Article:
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From: Leo Tolstoy
Date: 08 Oct 2010
Time: 18:07:24 -0500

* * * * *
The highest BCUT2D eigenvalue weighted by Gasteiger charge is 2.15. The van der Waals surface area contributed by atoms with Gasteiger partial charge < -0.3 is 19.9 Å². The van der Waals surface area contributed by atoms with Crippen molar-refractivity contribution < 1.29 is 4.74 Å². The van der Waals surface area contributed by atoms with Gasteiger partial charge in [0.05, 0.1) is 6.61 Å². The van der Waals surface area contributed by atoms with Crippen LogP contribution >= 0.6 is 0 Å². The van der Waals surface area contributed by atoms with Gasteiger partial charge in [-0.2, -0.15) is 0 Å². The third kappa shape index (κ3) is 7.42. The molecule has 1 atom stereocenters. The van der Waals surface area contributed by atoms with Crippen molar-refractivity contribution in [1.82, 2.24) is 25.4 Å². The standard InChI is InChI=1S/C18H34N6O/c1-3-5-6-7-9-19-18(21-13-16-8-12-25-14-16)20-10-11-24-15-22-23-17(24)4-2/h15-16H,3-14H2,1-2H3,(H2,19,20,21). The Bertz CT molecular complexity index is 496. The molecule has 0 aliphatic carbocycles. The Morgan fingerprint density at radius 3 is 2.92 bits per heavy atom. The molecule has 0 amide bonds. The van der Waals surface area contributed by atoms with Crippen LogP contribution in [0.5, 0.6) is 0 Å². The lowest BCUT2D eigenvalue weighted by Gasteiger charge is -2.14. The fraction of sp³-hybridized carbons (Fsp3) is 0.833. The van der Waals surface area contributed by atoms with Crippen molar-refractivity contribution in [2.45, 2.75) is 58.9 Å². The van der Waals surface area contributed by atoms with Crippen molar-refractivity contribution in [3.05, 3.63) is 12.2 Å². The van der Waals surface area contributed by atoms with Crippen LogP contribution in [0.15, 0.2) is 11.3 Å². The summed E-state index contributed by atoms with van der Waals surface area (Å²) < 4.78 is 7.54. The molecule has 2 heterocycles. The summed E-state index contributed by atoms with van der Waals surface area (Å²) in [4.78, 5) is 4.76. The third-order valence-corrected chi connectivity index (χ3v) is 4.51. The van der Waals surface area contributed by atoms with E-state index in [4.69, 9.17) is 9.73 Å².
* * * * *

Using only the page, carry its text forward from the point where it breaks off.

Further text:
Art, in our society, has been so perverted that not only has bad art come to be considered good, but even the very perception of what art really is has been lost. In order to be able to speak about the art of our society, it is, therefore, first of all necessary to distinguish art from counterfeit art. There is one indubitable indication distinguishing real art from its counterfeit, namely, the infectiousness of art. If a man, without exercising effort and without altering his standpoint on reading, hearing, or seeing another man’s work, experiences a mental condition which unites him with that man and with other people who also partake of that work of art, then the object evoking that condition is a work of art. And however poetical, realistic, effectful, or interesting a work may be, it is not a work of art if it does not evoke that feeling (quite distinct from all other feelings) of joy and of spiritual union with another (the author) and with others (those who are also infected by it). It is true that this indication is an internal one, and that there are people who have forgotten what the action of real art is, who expect something else form art (in our society the great majority are in this state), and that therefore such people may mistake for this aesthetic feeling the feeling of diversion and a certain excitement which they receive from counterfeits of art. But though it is impossible to undeceive these people, just as it is impossible to convince a man suffering from Daltonism [a type of color blindness] that green is not red, yet, for all that, this indication remains perfectly definite to those whose feeling for art is neither perverted nor atrophied, and it clearly distinguishes the feeling produced by art from all other feelings. The chief peculiarity of this feeling is that the receiver of a true artistic impression is so united to the artist that he feels as if the work were his own and not someone else’s — as if what it expresses were just what he had long been wishing to express. A real work of art destroys, in the consciousness of the receiver, the separation between himself and the artist — not that alone, but also between himself and all whose minds receive this work of art. In this freeing of our personality from its separation and isolation, in this uniting of it with others, lies the chief characteristic and the great attractive force of art. If a man is infected by the author’s condition of soul, if he feels this emotion and this union with others, then the object which has effected this is art; but if there be no such infection, if there be not this union with the author and with others who are moved by the same work — then it is not art. And not only is infection a sure sign of art, but the degree of infectiousness is also the sole measure of excellence in art. The stronger the infection, the better is the art as art, speaking now apart from its subject matter, i.e., not considering the quality of the feelings it transmits. And the degree of the infectiousness of art depends on three conditions: (1) On the greater or lesser individuality of the feeling transmitted; (3) on the greater or lesser clearness with which the feeling is transmitted; (3) on the sincerity of the artist, i.e., on the greater or lesser force with which the artist himself feels the emotion he transmits. The more individual the feeling transmitted the more strongly does it act on the receiver; the more individual the state of soul into which he is transferred, the more pleasure does the receiver obtain, and therefore the more readily and strongly does he join in it. The clearness of expression assists infection because the receiver, who mingles in consciousness with the author, is the better satisfied the more clearly the feeling is transmitted, which, as it seems to him, he has long known and felt, and for which he has only now found expression. But most of all is the degree of infectiousness of art increased by the degree of sincerity in the artist. As soon as the spectator, hearer, or reader feels that the artist is infected by his own production, and writes, sings, or plays for himself, and not merely to act on others, this mental condition of the artist infects the receiver; and contrariwise, as soon as the spectator, reader, or hearer feels that the author is not writing, singing, or playing for his own satisfaction — does not himself feel what he wishes to express — but is doing it for him, the receiver, a resistance immediately springs up, and the most individual and the newest feelings and the cleverest technique not only fail to produce any infection but actually repel. I have mentioned three conditions of contagiousness in art, but they may be all summed up into one, the last, sincerity, i.e., that the artist should be impelled by an inner need to express his feeling. That condition includes the first; for if the artist is sincere he will express the feeling as he experienced it. And as each man is different from everyone else, his feeling will be individual for everyone else; and the more individual it is — the more the artist has drawn it from the depths of his nature — the more sympathetic and sincere will it be. And this same sincerity will impel the artist to find a clear expression of the feeling which he wishes to transmit. Therefore this third condition — sincerity — is the most important of the three. It is always complied with in peasant art, and this explains why such art always acts so powerfully; but it is a condition almost entirely absent from our upper-class art, which is continually produced by artists actuated by personal aims of covetousness or vanity. Such are the three conditions which divide art from its counterfeits, and which also decide the quality of every work of art apart from its subject matter. The absence of any one of these conditions excludes a work form the category of art and relegates it to that of art’s counterfeits. If the work does not transmit the artist’s peculiarity of feeling and is therefore not individual, if it is unintelligibly expressed, or if it has not proceeded from the author’s inner need for expression — it is not a work of art. If all these conditions are present, even in the smallest degree, then the work, even if a weak one, is yet a work of art. The presence in various degrees of these three conditions — individuality, clearness, and sincerity — decides the merit of a work of art as art, apart from subject matter. All works of art take rank of merit according to the degree in which they fulfill the first, the second, and the third of these conditions. In one the individuality of the feeling transmitted may predominate; in another, clearness of expression; in a third, sincerity; while a fourth may have sincerity and individuality but be deficient in clearness; a fifth, individuality and clearness but less sincerity; and so forth, in all possible degrees and combinations. Thus is art divided from that which is not art, and thus is the quality of art as art decided, independently of its subject matter, i.e., apart from whether the feelings it transmits are good or bad. But how are we to define good and bad art with reference to its subject matter?